Some residents blame the KIO for cleaning out the only game in town and leaving everyone broke. With few alternatives, most of the locals have either sought employment in China, or work for a Chinese-owned sugarcane plantation on the Kachin side of the border.
The KIO has never provided an upfront, official answer as to why the gambling industry was closed down. According to rumours The Myanmar Times has not been able to verify, the end of the card tables came after a Chinese politician’s son was stabbed to death in one of the casinos in 2009.
“At first, the Chinese government demanded the KIO shut down the gambling halls. But the KIO couldn’t end the industry all at once because Chinese businesspeople had invested a substantial amount of money in the trade. So the casinos kept operating through 2010. Later, China sought recourse through the Myanmar government and forced the KIO’s hand,” said a member of the KIO who asked not to be named
Since stripping the town of its gambling halls, the KIO has tried to wipe out other vices from the town as well. Liquor cannot be bought or sold in Mai Ja Yang and unruly, public drunks are detained for 24 hours. The only alcohol allowed to pass through town legally is wine or beer imported from China.
N-Hkum Yaw, secretary of Mai Ja Yang district, said the unusual teetotalling measure is part of a counternarcotics strategy.
“There has been a significant decrease in the number of drug users since there are no more casinos,” he said, finding a silver lining amid the destitution. “I do not mean there are no more users, but the decline has been dramatic. And rule of law has also improved.”
While the anti-casino and antialcohol measures have not earned the KIO much popular support, boosting the education sector has rekindled some measure of optimism.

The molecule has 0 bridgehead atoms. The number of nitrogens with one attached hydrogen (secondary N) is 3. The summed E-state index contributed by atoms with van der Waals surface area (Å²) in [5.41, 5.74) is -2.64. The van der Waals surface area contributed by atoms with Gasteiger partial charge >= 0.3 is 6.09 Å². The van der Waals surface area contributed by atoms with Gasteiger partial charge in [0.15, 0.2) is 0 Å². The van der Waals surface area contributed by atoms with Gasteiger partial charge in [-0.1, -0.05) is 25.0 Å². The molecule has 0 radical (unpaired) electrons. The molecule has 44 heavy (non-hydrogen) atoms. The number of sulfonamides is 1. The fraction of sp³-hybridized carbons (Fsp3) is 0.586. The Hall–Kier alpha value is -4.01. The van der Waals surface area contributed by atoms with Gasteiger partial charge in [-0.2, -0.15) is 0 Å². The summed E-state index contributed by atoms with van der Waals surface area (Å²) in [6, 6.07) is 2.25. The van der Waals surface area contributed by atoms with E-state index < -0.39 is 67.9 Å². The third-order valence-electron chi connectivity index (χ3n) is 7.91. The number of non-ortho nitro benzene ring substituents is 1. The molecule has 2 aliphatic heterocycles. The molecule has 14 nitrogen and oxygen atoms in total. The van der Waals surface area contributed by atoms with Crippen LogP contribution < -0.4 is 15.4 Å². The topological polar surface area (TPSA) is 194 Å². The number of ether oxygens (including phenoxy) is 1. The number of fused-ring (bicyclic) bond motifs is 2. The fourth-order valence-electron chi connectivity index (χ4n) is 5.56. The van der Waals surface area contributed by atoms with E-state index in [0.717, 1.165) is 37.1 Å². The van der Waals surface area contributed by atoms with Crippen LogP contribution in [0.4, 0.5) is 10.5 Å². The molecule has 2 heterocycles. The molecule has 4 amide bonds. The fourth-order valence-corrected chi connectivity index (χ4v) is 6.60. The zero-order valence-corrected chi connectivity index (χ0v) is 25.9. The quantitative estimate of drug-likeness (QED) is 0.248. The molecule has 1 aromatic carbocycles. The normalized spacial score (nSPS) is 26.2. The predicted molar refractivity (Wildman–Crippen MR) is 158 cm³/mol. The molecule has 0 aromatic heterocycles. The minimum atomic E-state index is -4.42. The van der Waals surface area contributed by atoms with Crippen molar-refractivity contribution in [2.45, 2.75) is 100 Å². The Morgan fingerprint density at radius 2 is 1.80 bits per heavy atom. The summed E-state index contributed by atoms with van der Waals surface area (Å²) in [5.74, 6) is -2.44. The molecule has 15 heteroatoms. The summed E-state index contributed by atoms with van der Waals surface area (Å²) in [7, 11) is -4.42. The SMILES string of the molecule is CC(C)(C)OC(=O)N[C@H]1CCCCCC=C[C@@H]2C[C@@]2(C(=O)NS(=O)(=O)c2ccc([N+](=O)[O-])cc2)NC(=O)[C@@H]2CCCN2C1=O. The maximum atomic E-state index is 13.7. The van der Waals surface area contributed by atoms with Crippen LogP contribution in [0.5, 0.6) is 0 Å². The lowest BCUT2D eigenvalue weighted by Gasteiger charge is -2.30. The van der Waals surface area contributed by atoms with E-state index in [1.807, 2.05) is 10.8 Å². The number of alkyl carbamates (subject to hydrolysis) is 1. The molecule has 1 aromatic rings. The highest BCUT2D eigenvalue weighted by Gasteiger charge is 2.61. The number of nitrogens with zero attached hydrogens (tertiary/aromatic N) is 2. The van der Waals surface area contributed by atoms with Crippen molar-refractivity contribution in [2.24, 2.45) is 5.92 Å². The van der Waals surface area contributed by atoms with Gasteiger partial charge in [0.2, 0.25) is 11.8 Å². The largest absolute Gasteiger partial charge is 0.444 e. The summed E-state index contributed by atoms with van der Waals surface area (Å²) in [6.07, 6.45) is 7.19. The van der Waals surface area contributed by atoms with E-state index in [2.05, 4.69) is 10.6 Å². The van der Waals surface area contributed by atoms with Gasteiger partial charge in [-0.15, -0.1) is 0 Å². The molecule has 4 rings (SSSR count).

Resumed fighting between the Tatmadaw and the KIA in 2011 meant high school graduates from KIO-controlled territory lost the opportunity to study at government-run universities.
Seeking to remedy the situation and invest in education, the KIO launched four schools in Mai Ja Yang, including a Federal Law Academy and Mai Ja Yang College.
The Federal Law Academy opened in a renovated Chinese cigarette factory in 2014, providing a two-year course for a legal diploma.
Mai Ja Yang College opened in a repurposed casino formerly called “Myan Ju”. Where Chinese guests once played mahjong, the college management committee now chairs its meetings, and the students use card tables as classroom desks.
“The college was established with the aim of steering young people away from the wrong path before peace can be made. We hope to become a national college for the Kachin people after the country attains peace and becomes a federal union,” said U Tang Gum, the school’s chief administrator.
Access to Mai Ja Yang is still limited. Visitors who have mustered the high degree of perseverance required for the trip must first obtain permission from the KIO and then arrange transportation for a three-hour, harrowing car ride from Myitkyina along a road controlled by the Tatmadaw. Those seeking an easier route to Mai Ja Yang will be relieved to know there is a backdoor entrance, through Ruili in China, just a two hours’ drive away.
Two men sit on a bench on a hill overlooking Mai Ja Yang in Kachin State, where ethnic armed groups are due to meet to discuss Myanmar’s peace process.
Sleepy Mai Ja Yang will be at the heart of the action this week.